Just a bit on the logistics, I stayed in a small town called Glasgow, Kentucky the night before the eclipse and woke up early to drive to Bledsoe Creek State Park in Tennessee which is east of Nashville. I was worried there might be some traffic, but it was open roads all the way. I got there about an hour and half before the park opened and was car number 120 in line. The park was mostly forested, but there was a hydro cut where most people set up their camps as there was a pretty good open view of the sky.
It was nice being somewhere that wasn't wall to wall people, but enough people to have a good group experience. There were also a few people with very large telescopes, including one guy who had his connected to a computer screen so everyone could see a close up of the sun.
The day was really hot and sunny, with high temperatures of around 35C. A few clouds appeared in the early afternoon, but just one covered the sun about an hour before totality, after that it was clear.
About 10 or 15 minutes before totality is when it started to get noticeably less bright, note I didn't say darker, but it started to feel not quite so hot and I could take off my sunglasses. I think this was made all the more noticeable because it was so hot that day.
Once the moon's shadow actually passed over it of course became dark almost instantly, it wasn't pitch black but maybe about as dark as it is 15 minutes after a regular sunset. Also interesting was the horizon which looked like sunset or sunrise, but instead of just in one part of the horizon it was all around. Then everything went in reverse once the sun came back out.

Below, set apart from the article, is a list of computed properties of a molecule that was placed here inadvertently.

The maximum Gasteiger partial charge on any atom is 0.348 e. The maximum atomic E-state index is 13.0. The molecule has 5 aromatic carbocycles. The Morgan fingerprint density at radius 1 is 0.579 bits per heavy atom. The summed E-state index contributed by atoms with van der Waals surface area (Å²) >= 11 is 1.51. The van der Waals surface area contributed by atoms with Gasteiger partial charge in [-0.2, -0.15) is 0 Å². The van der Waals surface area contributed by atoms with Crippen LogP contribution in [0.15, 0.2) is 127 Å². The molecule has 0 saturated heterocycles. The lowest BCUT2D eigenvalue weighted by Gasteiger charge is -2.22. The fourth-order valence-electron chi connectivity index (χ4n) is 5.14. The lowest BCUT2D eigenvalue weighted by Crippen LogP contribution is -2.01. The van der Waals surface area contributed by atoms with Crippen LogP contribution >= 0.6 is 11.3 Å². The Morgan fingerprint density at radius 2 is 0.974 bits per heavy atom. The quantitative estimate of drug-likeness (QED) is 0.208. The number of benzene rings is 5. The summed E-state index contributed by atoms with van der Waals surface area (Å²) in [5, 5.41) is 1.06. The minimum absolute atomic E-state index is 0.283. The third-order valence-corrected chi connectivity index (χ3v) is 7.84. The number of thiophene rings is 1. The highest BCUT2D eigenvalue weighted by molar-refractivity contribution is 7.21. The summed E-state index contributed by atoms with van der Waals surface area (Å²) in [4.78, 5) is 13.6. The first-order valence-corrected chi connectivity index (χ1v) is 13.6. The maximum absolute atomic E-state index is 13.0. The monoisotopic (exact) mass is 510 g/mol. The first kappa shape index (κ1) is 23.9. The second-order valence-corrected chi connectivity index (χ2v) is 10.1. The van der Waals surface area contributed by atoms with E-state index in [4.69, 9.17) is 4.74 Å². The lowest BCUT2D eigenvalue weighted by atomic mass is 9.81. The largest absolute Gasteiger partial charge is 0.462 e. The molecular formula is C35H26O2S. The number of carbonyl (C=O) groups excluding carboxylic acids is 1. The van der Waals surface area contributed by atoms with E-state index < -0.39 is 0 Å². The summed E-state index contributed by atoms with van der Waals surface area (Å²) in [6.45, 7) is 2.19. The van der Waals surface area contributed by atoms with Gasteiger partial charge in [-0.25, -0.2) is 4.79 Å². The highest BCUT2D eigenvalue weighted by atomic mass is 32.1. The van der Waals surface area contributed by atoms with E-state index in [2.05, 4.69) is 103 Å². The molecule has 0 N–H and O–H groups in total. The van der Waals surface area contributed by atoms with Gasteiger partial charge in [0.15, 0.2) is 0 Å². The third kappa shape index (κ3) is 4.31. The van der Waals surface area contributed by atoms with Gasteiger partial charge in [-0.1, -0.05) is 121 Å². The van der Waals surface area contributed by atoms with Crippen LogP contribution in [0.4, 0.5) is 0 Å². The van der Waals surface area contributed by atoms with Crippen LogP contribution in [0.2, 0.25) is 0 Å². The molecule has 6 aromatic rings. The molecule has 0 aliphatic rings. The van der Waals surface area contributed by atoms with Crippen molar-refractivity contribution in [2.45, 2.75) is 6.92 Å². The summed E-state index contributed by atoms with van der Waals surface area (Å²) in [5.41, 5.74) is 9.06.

Here is a video that I made just by putting a phone on the ground, it starts about a minute before totality and goes till about a minute after. You can see how quickly it got dark and how the sky changed during the event (note the I'm standing out of the camera's view, I don't know the people who are actually seen in the video):
Something I didn't notice until I watched the videos was just how loud the cicadas got during the eclipse. If you watch this "time-lapse" I made you can see both the reduction in the light as well as the background noise. This one starts about 5 minutes before totality and each segment is about 1 minute apart:
Here is the graph of temperature during the eclipse in Tennessee, I kept one of the sensors in the sun (not the usual way to measure temperature I know) and one in the shade. You can see that the sensor in the sun went down about 7C and the one in the shade got down to about the same temperature but started about a degree lower (the variation in temperature before 14:00 is probably just me setting everything up getting the sensor out of my car, as well the temperature looks like it was still going up when I left the park so I didn't get the entire rising limb of the temperature graph):
And closer to home, at the UW weather station there was understandably a lessor effect on the air temperature:
With the eclipse being 75% or so in the region, there was a large effect on the incoming solar radiation and the wind speed, as shown in the graphs below:
Overall it was a great experience and I recommend trying to get into the path of totality if you can make it. The only downside was that after getting out of the park there was about 5 hours of bumper to bumper, stop and go traffic to get away from the totality line. So my biggest advice for the eclipse in 2024 is that wherever you are, stay somewhere close and spend the night so you don't have to deal with the traffic.